Manitoba

No easy way to deradicalize hate group members, experts say

While people might wish for a magic pill or program, there is no easy way to guide someone away from hateful, racist ideologies, deradicalization experts say.

Every individual has personal reasons, motivations for joining far-right movement

Deradicalization is most successful if people can be reached before their racist or discriminatory views become hardened — before the hate has had time to really set, experts say. (Andrew Vaughan/The Canadian Press)

While people might wish for a magic pill or program, there is no easy way to guide someone away from hateful, racist ideologies, deradicalization experts say.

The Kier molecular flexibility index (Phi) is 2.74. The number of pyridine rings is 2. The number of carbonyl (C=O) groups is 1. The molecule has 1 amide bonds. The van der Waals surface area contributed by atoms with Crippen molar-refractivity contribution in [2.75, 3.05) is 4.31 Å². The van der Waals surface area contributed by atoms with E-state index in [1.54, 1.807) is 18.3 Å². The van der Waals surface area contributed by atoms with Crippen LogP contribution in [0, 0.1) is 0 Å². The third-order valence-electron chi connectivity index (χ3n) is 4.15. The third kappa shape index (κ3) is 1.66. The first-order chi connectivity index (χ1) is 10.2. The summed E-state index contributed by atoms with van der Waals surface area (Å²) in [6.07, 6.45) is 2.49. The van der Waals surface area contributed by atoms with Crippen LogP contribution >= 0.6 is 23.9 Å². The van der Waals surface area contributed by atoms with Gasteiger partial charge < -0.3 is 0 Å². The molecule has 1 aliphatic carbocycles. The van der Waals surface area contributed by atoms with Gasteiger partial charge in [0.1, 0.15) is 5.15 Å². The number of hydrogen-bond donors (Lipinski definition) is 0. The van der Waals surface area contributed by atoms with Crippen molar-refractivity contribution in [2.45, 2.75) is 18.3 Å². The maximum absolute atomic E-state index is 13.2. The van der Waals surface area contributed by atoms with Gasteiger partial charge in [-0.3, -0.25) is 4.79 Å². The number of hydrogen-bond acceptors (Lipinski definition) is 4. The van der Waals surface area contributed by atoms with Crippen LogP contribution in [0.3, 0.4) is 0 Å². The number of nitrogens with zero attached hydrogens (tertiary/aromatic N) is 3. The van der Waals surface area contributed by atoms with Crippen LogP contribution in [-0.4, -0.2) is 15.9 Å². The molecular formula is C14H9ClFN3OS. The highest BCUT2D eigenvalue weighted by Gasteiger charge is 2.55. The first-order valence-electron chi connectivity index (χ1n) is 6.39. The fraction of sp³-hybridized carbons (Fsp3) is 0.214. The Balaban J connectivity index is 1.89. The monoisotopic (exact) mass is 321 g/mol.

Michael Mitchell, a retired army major and former associate faculty member at Royal Roads University in B.C., says deradicalization is like treating a mental illness. Root causes of the trouble are complex and stem from a person's unique life experiences.

"There's no pill for this," said Mitchell, who studied radicalization in B.C. high schools.

"If you want to deradicalize someone, you have to get to the core of what is driving them to perform in a certain manner. Is it a personal identity crisis? Is it social isolation?"

The Canadian military is currently investigating whether one of its own, Master Cpl. Patrik Mathews, is a member of a white nationalist group that promotes hate. On Monday evening, RCMP raided a home in Beausejour, Man., about 50 kilometres east of Winnipeg. A property record search by CBC News showed that home is registered to Mathews. 

The police said they seized weapons but did not lay charges.